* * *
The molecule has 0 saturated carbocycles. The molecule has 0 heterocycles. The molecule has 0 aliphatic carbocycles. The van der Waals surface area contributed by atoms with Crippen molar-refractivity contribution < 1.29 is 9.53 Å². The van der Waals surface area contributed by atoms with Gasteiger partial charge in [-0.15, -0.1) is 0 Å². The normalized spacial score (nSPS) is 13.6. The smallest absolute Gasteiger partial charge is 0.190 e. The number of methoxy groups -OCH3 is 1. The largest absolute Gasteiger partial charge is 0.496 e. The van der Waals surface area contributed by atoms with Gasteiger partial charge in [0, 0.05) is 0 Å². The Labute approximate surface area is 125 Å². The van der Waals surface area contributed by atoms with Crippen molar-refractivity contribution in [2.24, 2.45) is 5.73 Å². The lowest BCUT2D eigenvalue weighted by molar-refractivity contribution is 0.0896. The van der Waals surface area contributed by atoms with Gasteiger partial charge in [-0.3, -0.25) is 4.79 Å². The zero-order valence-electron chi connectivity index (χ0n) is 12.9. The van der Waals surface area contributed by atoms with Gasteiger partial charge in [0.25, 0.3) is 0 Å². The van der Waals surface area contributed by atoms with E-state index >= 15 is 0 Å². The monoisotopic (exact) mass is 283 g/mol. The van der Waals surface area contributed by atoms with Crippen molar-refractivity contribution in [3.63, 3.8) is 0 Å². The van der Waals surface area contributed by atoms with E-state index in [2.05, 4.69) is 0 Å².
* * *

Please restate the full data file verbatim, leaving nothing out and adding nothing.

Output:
The molecule has 0 saturated carbocycles. The molecule has 0 heterocycles. The molecule has 0 aliphatic carbocycles. The van der Waals surface area contributed by atoms with Crippen molar-refractivity contribution < 1.29 is 9.53 Å². The van der Waals surface area contributed by atoms with Gasteiger partial charge in [-0.15, -0.1) is 0 Å². The normalized spacial score (nSPS) is 13.6. The smallest absolute Gasteiger partial charge is 0.190 e. The number of methoxy groups -OCH3 is 1. The largest absolute Gasteiger partial charge is 0.496 e. The van der Waals surface area contributed by atoms with Gasteiger partial charge in [0, 0.05) is 0 Å². The Labute approximate surface area is 125 Å². The van der Waals surface area contributed by atoms with Crippen molar-refractivity contribution in [2.24, 2.45) is 5.73 Å². The lowest BCUT2D eigenvalue weighted by molar-refractivity contribution is 0.0896. The van der Waals surface area contributed by atoms with Gasteiger partial charge in [-0.3, -0.25) is 4.79 Å². The zero-order valence-electron chi connectivity index (χ0n) is 12.9. The van der Waals surface area contributed by atoms with Gasteiger partial charge in [0.25, 0.3) is 0 Å². The van der Waals surface area contributed by atoms with E-state index >= 15 is 0 Å². The monoisotopic (exact) mass is 283 g/mol. The van der Waals surface area contributed by atoms with Crippen molar-refractivity contribution in [3.63, 3.8) is 0 Å². The van der Waals surface area contributed by atoms with E-state index in [2.05, 4.69) is 0 Å².